My emo self: let me show you it.
May 6, 2009, 8:22 pm
Filed under: Uncategorized

 I’m still having a hard time.

I didn’t get the position I wanted, but didn’t want, that was away from Pittsburgh. So now I’m in Pittsburgh, graduated, working 15 hours a week at a minimum wage job and hating myself. 

I can only talk about that so much, and I’ve done that enough. I can’t anymore.

Now it’s about my Grandma.

She’s having a hard time, too. My dear, sweet, sainted grandmother is dying.

Except, weirdly, she isn’t, at least not with any clinical diagnosis. There’s no reason for her to be dying. There’s nothing wrong with her. She’s just old, and suddenly she’s declined and simply can’t keep living life the way she has been.

I haven’t quite wrapped my head around this idea. If she isn’t sick, why is she dying? How do we even know she’s dying? How long is this going to take? How long can I hold my breath?

I’m just dying as fast as I can, Katie.

How do you even respond to that?

I just want to go home to my Lord.

What about that?

She’s lonely, I know that. Her friends are gone. Her days are a boring blur, surrounded by interchangeable, Pennsylvania Dutch nurses, and feeble, incommunicable Mennonites. She’s tired. It’s hard to be that old.

And so I call. I call to tell her about my day, to say hi. I call her to remind her that I love her, and remember the times we spent playing rummy when I was a little girl. I call to cheer her up, because hearing that I made her day makes my day.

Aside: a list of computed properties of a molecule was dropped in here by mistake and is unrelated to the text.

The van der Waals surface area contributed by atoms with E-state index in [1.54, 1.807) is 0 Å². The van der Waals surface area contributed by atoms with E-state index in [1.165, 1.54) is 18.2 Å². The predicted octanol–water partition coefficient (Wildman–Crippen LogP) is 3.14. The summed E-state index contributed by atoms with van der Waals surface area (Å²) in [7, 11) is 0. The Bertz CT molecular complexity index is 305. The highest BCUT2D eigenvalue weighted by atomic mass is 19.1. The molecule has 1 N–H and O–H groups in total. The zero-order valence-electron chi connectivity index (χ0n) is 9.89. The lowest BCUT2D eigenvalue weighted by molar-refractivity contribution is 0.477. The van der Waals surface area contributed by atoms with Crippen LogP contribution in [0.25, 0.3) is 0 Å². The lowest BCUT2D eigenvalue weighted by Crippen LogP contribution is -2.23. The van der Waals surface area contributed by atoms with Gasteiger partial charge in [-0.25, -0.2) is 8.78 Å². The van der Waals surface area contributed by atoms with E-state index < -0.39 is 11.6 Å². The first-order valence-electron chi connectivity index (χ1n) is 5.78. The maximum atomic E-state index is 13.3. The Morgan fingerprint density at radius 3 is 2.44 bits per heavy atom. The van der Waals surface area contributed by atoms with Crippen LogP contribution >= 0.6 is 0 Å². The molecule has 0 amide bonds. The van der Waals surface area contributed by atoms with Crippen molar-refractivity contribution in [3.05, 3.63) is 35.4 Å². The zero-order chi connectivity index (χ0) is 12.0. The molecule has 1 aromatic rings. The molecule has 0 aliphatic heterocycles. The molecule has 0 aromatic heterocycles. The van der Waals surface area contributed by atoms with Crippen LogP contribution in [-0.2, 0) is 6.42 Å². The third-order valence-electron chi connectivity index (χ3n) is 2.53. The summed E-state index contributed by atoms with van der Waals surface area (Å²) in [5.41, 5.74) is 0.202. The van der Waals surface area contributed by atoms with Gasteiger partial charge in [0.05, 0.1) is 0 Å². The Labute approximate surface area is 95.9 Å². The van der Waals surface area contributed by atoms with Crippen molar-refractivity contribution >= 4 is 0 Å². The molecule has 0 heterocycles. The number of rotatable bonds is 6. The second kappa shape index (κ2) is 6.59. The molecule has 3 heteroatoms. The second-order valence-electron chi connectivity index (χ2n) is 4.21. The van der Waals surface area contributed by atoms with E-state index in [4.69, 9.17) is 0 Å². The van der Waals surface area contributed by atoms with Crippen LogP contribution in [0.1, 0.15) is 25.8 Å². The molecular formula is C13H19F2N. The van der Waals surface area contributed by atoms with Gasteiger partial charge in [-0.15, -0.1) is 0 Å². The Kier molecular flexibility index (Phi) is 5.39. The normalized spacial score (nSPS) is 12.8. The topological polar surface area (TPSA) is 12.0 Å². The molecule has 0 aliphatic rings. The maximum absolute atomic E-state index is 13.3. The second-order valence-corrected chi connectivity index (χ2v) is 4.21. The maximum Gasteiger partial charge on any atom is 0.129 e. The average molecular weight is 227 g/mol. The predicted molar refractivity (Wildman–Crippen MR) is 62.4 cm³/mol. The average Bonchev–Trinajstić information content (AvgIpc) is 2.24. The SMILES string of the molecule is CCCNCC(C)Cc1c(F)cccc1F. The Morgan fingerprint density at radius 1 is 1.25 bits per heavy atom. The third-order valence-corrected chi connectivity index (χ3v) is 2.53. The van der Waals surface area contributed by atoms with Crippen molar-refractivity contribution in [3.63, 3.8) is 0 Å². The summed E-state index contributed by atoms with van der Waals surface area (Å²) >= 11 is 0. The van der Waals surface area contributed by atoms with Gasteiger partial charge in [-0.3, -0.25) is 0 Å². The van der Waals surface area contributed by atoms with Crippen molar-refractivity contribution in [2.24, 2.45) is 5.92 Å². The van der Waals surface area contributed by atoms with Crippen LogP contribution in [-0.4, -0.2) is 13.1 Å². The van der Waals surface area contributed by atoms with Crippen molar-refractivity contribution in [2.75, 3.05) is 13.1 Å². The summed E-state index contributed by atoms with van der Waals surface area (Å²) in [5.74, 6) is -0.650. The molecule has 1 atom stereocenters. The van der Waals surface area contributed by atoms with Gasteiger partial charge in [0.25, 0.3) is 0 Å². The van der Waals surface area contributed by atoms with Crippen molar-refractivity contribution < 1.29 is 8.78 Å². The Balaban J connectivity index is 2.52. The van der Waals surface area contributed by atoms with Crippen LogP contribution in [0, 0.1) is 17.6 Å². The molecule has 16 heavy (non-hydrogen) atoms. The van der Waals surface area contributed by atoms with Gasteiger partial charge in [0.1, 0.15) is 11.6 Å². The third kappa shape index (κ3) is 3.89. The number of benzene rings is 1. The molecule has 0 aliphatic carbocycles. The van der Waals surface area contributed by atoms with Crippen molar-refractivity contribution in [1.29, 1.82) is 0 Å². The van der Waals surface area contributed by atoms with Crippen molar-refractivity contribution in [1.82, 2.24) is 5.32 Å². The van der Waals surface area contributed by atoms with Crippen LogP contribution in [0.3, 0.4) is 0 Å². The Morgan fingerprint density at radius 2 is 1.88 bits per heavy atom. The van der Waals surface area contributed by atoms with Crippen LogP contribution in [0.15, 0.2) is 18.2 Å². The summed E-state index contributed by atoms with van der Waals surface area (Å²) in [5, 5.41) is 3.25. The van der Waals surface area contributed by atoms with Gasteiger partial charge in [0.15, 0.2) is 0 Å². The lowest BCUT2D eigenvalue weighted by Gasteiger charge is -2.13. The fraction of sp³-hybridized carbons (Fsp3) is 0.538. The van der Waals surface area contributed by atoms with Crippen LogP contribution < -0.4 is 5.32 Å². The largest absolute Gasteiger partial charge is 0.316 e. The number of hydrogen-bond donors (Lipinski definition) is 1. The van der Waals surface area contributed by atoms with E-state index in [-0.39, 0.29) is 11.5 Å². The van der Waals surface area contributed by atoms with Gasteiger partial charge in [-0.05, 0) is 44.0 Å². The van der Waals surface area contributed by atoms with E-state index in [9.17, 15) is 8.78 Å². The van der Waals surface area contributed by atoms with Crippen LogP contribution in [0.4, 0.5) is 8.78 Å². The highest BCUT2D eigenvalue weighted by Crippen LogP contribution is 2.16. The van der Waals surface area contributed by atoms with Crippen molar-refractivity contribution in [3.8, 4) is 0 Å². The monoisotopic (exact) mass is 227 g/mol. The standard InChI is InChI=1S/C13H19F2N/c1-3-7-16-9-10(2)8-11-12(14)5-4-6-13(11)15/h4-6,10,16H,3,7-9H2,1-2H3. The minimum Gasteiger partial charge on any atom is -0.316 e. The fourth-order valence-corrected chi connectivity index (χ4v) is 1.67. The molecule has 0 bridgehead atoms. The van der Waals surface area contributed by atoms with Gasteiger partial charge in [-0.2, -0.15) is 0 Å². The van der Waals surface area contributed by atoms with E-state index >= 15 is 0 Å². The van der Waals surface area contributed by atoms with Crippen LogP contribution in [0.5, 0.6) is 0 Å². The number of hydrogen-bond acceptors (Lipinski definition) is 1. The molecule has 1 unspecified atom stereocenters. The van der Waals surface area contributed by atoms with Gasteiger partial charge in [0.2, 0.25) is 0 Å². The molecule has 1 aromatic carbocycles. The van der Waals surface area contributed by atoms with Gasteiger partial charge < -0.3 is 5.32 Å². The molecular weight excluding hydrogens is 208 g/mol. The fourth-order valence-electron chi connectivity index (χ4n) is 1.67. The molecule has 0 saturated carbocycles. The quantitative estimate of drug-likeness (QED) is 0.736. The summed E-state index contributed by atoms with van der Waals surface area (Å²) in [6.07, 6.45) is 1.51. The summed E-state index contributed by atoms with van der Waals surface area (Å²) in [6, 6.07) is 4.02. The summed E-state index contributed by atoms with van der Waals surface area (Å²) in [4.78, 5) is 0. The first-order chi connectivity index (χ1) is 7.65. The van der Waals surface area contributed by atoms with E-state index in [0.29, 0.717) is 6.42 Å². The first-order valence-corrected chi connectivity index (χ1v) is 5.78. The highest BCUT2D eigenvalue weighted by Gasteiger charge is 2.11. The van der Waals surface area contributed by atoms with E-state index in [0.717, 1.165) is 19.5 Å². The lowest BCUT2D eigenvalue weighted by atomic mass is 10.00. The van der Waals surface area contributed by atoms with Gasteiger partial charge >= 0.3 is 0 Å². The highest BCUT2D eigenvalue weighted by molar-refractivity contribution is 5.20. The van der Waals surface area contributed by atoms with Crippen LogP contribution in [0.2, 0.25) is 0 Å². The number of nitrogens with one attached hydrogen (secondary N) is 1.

And she tells me that this is a rough time, and that I need to just keep going through it, and carry on when it’s over. And I don’t know if she’s talking about her death, or my problems getting my career off the ground. Maybe both, and she doesn’t even know it.

That’s the funny thing: she’s always known exactly what to do and say to make things better. She tells me I’m wonderful and perfect and so slim! when I’m feeling awful and flawed and unwanted. She tells me she loves me when I think I am at my most unloveable. She has my sense of humor, and laughs at my jokes. She loves hearing about my thoughts and my days. She asks me to explain evolutionary theory to her, and why all these companies are sending jobs overseas. Even in her infirmity, even in her old age, she’s sharp and sensitive and kind.

And now she’s dying, sort of. I think. I’m being asked to decide if I want her bedroom furniture, and to figure out what to do with it until we have room to bring it across the state. All I really want is her crucifix, but that will stay with her till the end. I’m not ready for her bedroom furniture. I literally don’t have the space, and I think I need space in time before I can take it. 

And now she’s dying. I don’t think I can  handle this right now, but I must. She says I must, and I must. I’m not ready, but she is. And when her time comes, I will be ready. Because I must. And when it’s over, I’ll carry on, because I must. She’s said so, and she’s always right.